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Child Poverty

Volume 615: debated on Monday 17 October 2016

Work is the best route out of poverty. There are 557,000 fewer children in workless households than in 2010. The Prime Minister is clear that tackling poverty and disadvantage, and delivering real social reform, is a priority for this Government. To that end, I will be returning to the House with a number of announcements over the coming months.

The latest OECD figures show the that the risk of income poverty is growing for young people, and that was before the impact of the coming into force of benefit cuts hitting children. Will the Secretary of State accept the warnings from the Institute for Fiscal Studies that child poverty will increase by 50% in the next few years and abandon the cuts to universal credit, which will punish low-paid workers, especially single parents?

I simply point out to the hon. Lady that since 2010 there are 100,000 fewer children in poverty in this country, and, overall, 300,000 fewer people in poverty. I have already said that work is the best route out of poverty. I am sure that she, like me, will welcome the fact that we have far more people in work in this country than most other advanced countries. That is the best long-term way to ensure that children do not suffer poverty.

I very much welcome the change of tone since the Secretary of State took up his new position, but what I would really like to see now is a change in policy. He should be ashamed that the IFS is predicting a staggering 50% increase in child poverty over the course of this Parliament under his Government, who are still committed to a policy where a living wage does not pay enough to live on and where tax and benefit changes will be directly responsible for that increase in child poverty. When will the 2.5 million children who currently go without enough food to eat—who go hungry in this country—see some real action from this Government?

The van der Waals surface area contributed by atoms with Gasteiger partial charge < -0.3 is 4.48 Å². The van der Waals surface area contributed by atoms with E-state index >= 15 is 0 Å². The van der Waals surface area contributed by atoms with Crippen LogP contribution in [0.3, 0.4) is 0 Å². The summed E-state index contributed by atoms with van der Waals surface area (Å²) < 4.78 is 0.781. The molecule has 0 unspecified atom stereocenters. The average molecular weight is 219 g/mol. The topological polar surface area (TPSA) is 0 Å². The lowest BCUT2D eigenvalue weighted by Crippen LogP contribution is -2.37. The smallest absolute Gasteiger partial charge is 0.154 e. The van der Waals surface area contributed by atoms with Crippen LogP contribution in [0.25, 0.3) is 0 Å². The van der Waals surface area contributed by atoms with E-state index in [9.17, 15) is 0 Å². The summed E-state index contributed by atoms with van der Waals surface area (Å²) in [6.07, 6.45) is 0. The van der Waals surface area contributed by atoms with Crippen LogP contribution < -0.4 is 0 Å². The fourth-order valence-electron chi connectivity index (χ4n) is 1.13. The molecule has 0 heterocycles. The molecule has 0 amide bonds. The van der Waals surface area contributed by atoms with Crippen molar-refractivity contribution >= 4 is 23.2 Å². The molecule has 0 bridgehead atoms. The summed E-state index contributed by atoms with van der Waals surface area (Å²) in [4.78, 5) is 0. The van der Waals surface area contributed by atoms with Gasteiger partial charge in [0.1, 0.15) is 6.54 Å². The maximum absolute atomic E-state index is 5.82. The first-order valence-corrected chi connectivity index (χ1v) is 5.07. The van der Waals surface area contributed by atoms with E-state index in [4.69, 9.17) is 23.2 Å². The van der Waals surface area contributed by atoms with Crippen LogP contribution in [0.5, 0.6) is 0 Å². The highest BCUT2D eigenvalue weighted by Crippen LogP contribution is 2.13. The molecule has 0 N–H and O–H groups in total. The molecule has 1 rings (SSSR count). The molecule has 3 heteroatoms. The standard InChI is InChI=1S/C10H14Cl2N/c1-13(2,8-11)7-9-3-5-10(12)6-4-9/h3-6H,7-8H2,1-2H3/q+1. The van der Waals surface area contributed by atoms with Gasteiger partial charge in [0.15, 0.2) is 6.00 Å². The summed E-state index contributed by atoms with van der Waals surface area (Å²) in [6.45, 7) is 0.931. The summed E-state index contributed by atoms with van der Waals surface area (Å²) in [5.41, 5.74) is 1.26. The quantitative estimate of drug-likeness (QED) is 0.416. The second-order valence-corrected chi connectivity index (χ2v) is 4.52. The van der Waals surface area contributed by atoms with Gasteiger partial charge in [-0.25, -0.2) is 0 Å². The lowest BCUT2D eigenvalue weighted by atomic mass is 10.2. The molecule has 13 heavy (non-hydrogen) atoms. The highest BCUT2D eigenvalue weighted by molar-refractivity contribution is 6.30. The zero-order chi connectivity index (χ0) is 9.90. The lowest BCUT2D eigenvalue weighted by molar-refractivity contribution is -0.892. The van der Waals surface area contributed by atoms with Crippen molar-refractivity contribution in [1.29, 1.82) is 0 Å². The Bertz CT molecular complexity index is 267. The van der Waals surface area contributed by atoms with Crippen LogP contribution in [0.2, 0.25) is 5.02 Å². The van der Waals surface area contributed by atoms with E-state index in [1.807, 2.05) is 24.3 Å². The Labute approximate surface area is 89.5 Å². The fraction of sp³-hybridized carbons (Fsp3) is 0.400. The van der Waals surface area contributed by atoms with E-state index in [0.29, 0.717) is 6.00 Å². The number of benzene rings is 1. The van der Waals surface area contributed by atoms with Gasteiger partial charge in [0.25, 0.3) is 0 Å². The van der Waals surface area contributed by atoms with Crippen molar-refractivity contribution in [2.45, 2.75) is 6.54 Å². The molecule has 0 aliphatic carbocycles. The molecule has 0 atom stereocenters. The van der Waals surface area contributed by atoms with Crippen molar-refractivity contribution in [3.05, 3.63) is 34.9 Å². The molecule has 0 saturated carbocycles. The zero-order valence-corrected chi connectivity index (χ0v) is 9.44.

I disagree with the hon. Lady on the points that she makes on income and on tax. On income, the introduction of the national living wage means that a full-time worker who was previously on the national minimum wage is now £900 a year better off, and many children will benefit from that. On tax, over the course of the previous Parliament, we took 4 million of the lowest paid out of income tax altogether. Those are practical measures that help people on low incomes and help children in low-income households.

As the Secretary of State will know from his recent visit to my constituency, earlier this year I worked with local Bath charity St John’s Hospital to set up the Action Against Child Poverty group in Bath, bringing together over 50 charities and £100,000 of funding to tackle the issue of the one in five children who live in poverty in my constituency. Will he agree to meet Action Against Child Poverty in Bath, this time in London—don’t worry!—to learn about the group’s work and extend his congratulations on its work?